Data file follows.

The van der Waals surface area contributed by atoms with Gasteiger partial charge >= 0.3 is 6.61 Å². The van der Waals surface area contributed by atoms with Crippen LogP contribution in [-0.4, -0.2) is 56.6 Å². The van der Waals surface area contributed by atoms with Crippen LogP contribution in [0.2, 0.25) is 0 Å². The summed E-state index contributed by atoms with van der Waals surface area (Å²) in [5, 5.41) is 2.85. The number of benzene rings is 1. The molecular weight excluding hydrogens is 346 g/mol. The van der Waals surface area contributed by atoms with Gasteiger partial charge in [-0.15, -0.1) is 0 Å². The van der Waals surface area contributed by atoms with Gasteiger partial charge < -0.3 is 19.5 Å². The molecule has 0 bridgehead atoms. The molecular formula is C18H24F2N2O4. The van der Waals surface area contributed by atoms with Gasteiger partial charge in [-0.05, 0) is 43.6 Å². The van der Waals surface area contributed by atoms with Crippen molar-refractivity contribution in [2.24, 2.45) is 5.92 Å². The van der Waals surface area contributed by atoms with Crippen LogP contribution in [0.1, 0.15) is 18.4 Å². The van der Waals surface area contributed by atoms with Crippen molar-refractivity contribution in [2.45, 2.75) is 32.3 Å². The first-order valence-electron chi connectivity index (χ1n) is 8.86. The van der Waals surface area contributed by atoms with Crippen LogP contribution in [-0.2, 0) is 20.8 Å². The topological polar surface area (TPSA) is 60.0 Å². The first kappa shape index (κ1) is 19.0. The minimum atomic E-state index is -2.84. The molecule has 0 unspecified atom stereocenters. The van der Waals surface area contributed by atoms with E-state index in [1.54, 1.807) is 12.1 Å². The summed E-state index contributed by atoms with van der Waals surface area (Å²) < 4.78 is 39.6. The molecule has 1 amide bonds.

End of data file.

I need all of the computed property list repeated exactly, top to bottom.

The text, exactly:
The van der Waals surface area contributed by atoms with Gasteiger partial charge >= 0.3 is 6.61 Å². The van der Waals surface area contributed by atoms with Crippen LogP contribution in [-0.4, -0.2) is 56.6 Å². The van der Waals surface area contributed by atoms with Crippen LogP contribution in [0.2, 0.25) is 0 Å². The summed E-state index contributed by atoms with van der Waals surface area (Å²) in [5, 5.41) is 2.85. The number of benzene rings is 1. The molecular weight excluding hydrogens is 346 g/mol. The van der Waals surface area contributed by atoms with Gasteiger partial charge in [-0.15, -0.1) is 0 Å². The van der Waals surface area contributed by atoms with Gasteiger partial charge < -0.3 is 19.5 Å². The molecule has 0 bridgehead atoms. The molecular formula is C18H24F2N2O4. The van der Waals surface area contributed by atoms with Gasteiger partial charge in [-0.05, 0) is 43.6 Å². The van der Waals surface area contributed by atoms with Crippen molar-refractivity contribution in [2.24, 2.45) is 5.92 Å². The van der Waals surface area contributed by atoms with Crippen LogP contribution in [0.1, 0.15) is 18.4 Å². The van der Waals surface area contributed by atoms with Crippen molar-refractivity contribution in [2.45, 2.75) is 32.3 Å². The first-order valence-electron chi connectivity index (χ1n) is 8.86. The van der Waals surface area contributed by atoms with Crippen LogP contribution in [-0.2, 0) is 20.8 Å². The topological polar surface area (TPSA) is 60.0 Å². The first kappa shape index (κ1) is 19.0. The minimum atomic E-state index is -2.84. The molecule has 0 unspecified atom stereocenters. The van der Waals surface area contributed by atoms with E-state index in [1.54, 1.807) is 12.1 Å². The summed E-state index contributed by atoms with van der Waals surface area (Å²) < 4.78 is 39.6. The molecule has 1 amide bonds.